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John Alexander

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  1. I am curious as well. The folks at Tarisio research and see more instruments than most. They are experts at evaluating condition and provenance. I would think their estimates are generally very accurate. Often I have noticed items in T2 selling for far more than retail. These items usually have no certificate and need repairs. If the attribution were clear and condition good, it would sell in the fine auction. I am assuming the bidders are not in the trade and have more cash than common sense. A good recipe for sellers and auctioneers.
  2. There is a place in Durham called Indie Strings. Matt Stutzman is the owner and he is super nice. He runs a beginner orchestra for adults and sells stringed instruments. He has a good inventory of lower priced fiddles. Maybe give him a try. Good luck!
  3. Sorry I totally missed that. I try to give JM a plug whenever possible.
  4. I would recommend John Montgomery in Raleigh. He is very competent and honest. Anything you purchase from him will be properly conditioned and set up and he will be there to service it.
  5. Lot 547 seems to be getting some early action. violin labeled Capicchioni
  6. Rue, thanks for sharing this information. Now I understand what “Gluey” the violin is mostly made of! lol
  7. Sometimes it’s entertaining to start a new dialogue and invite new members to participate or give existing members something new to say on an old topic. I wasn’t trying to open old wounds.
  8. Thanks Jeffrey. Your mom gave good advice. Just to be clear I was not considering Mr. Rosa for any violin work. I happened to come across his video on YouTube as I was searching for videos on violin restoration to watch. John Montgomery currently has one of my violins in his shop doing a complete restoration so it got me curious. I think he does quality work and I have no desire to use anyone else. I will be sure to pass along your greeting next time I visit.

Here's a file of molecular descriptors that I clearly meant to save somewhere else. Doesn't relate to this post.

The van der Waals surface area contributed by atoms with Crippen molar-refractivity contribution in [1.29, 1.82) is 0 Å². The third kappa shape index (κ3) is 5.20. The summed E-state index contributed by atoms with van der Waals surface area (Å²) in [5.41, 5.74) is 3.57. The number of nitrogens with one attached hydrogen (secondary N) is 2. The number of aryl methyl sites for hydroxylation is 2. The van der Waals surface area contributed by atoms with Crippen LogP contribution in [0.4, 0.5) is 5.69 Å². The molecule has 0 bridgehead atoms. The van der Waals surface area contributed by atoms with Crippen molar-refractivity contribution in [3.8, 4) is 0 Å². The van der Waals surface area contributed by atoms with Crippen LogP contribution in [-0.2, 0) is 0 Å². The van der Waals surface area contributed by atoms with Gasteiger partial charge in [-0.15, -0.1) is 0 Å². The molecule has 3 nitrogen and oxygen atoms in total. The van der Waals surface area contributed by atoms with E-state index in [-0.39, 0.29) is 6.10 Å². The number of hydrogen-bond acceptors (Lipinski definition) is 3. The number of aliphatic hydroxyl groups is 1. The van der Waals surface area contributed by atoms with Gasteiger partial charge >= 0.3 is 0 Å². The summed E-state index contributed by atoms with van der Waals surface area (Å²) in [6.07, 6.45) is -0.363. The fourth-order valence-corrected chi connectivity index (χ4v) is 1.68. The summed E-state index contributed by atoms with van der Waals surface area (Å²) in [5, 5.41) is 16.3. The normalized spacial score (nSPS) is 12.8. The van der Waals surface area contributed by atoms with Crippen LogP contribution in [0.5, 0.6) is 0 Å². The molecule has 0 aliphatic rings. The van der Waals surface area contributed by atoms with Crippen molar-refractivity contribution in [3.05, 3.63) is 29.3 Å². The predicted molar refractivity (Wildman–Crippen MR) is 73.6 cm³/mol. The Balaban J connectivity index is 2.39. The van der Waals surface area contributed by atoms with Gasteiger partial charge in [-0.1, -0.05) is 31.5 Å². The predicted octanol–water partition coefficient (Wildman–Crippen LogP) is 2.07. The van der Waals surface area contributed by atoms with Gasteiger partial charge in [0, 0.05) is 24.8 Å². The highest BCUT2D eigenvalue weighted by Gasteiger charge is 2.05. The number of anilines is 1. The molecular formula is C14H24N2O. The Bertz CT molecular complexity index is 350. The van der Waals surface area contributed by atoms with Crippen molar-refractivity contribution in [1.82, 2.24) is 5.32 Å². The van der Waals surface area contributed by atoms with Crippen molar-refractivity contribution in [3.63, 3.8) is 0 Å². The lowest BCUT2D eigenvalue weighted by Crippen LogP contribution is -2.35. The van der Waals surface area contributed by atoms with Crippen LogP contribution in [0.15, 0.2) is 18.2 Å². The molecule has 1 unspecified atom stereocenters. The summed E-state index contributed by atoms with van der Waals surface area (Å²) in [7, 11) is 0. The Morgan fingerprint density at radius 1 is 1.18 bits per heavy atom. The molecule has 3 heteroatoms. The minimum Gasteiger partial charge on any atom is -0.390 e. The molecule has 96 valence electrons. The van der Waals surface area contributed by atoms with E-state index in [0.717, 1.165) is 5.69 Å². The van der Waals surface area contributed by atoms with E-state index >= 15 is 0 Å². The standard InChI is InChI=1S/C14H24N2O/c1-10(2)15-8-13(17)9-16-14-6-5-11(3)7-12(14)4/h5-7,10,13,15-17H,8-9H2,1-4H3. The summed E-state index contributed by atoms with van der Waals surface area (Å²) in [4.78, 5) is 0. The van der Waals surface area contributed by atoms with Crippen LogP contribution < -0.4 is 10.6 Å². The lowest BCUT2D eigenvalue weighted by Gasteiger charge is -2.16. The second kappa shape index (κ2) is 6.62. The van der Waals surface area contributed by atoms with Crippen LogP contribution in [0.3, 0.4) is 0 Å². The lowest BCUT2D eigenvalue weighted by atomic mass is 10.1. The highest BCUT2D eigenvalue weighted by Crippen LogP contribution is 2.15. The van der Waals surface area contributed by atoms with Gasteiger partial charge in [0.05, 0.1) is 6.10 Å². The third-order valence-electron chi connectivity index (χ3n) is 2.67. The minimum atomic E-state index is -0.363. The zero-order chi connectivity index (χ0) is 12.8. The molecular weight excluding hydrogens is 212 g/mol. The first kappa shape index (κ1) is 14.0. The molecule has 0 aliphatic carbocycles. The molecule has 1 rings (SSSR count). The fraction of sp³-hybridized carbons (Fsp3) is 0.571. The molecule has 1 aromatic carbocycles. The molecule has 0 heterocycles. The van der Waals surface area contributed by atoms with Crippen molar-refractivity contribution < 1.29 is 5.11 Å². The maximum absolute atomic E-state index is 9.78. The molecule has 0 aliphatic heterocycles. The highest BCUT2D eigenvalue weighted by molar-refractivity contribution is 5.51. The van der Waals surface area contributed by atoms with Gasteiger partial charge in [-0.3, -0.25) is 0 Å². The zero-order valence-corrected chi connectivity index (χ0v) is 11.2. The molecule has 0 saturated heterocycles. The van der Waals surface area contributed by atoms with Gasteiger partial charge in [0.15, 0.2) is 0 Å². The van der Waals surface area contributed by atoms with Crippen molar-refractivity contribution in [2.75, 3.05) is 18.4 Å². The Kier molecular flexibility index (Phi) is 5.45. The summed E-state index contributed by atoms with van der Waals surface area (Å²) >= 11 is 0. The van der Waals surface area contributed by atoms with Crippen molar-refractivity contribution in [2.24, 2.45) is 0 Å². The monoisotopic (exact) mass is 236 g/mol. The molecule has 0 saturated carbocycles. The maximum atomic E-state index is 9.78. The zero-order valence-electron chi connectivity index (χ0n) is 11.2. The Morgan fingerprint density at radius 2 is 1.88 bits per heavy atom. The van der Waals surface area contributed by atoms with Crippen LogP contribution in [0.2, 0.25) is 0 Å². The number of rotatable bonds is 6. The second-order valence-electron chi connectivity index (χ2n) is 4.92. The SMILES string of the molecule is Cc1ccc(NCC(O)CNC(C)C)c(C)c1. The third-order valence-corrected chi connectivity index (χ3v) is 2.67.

9. Fortunately, I have a very good and reputable local luthier, John Montgomery in Raleigh, NC. I’m pretty sure he knows his business and is quite reliable and trustworthy. But, Mr. Rosa has been in business for 40 years and seems to have many satisfied customers like the owner of this subject fiddle.
  10. It is very difficult for a layperson to know if they’re dealing with a knowledgeable expert in any given field versus a hack who talks a good game.
  11. He seems confident in the glue-up as he does not cleat most cracks. After a failed attempt at retouching he ends up stripping off the original varnish and air-brushing MinWax stain followed by oil varnish. Better than painting it purple I suppose.
  12. Rosa String Works okay I think I finally figured out how to insert a link.
  13. I thought I had inserted a link to the video. I’m trying here once again. If it doesn’t work, the luthier is Jerry Rosa of Rosa String Works in Missouri US. I don’t know if he is formerly trained or self taught or if his work is very good. I am not a luthier so I can’t fairly assess the quality. I am just curious and would like to learn more about violin making and repair.
  14. I was watching this video on YouTube of the repair to a massively damaged violin. The luthier uses Titebond glue and insists that it is better than warm hide glue. I have not seen or heard this before. Is this an acceptable product to use? I am just curious.
  15. Seems an insanely high price to pay for that instrument. Why do people go so crazy for E.H. Roth fiddles? I cannot say I have ever been impressed by one.
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